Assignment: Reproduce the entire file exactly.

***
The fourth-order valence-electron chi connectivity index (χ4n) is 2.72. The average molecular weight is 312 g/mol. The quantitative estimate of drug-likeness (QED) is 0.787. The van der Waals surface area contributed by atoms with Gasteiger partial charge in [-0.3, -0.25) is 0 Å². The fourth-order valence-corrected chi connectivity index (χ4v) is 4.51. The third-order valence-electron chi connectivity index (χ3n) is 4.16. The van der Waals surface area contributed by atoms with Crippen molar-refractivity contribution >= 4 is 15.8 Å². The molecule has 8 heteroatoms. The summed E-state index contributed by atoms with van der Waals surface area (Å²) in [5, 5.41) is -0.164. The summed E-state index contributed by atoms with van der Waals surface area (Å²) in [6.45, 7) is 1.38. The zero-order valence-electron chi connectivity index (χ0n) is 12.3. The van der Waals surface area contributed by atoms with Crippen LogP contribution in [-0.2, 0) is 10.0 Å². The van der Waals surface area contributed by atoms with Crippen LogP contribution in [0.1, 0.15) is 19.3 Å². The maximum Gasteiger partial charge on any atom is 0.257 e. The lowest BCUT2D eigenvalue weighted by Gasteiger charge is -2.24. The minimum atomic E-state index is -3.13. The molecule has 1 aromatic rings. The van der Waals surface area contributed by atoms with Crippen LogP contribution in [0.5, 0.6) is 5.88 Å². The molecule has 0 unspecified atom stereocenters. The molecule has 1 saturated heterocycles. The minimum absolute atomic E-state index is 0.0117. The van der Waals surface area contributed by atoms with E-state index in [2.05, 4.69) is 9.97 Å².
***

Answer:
The fourth-order valence-electron chi connectivity index (χ4n) is 2.72. The average molecular weight is 312 g/mol. The quantitative estimate of drug-likeness (QED) is 0.787. The van der Waals surface area contributed by atoms with Gasteiger partial charge in [-0.3, -0.25) is 0 Å². The fourth-order valence-corrected chi connectivity index (χ4v) is 4.51. The third-order valence-electron chi connectivity index (χ3n) is 4.16. The van der Waals surface area contributed by atoms with Crippen molar-refractivity contribution >= 4 is 15.8 Å². The molecule has 8 heteroatoms. The summed E-state index contributed by atoms with van der Waals surface area (Å²) in [5, 5.41) is -0.164. The summed E-state index contributed by atoms with van der Waals surface area (Å²) in [6.45, 7) is 1.38. The zero-order valence-electron chi connectivity index (χ0n) is 12.3. The van der Waals surface area contributed by atoms with Crippen LogP contribution in [-0.2, 0) is 10.0 Å². The van der Waals surface area contributed by atoms with Crippen LogP contribution in [0.1, 0.15) is 19.3 Å². The maximum Gasteiger partial charge on any atom is 0.257 e. The lowest BCUT2D eigenvalue weighted by Gasteiger charge is -2.24. The minimum atomic E-state index is -3.13. The molecule has 1 aromatic rings. The van der Waals surface area contributed by atoms with Crippen LogP contribution in [0.5, 0.6) is 5.88 Å². The molecule has 0 unspecified atom stereocenters. The molecule has 1 saturated heterocycles. The minimum absolute atomic E-state index is 0.0117. The van der Waals surface area contributed by atoms with E-state index in [2.05, 4.69) is 9.97 Å².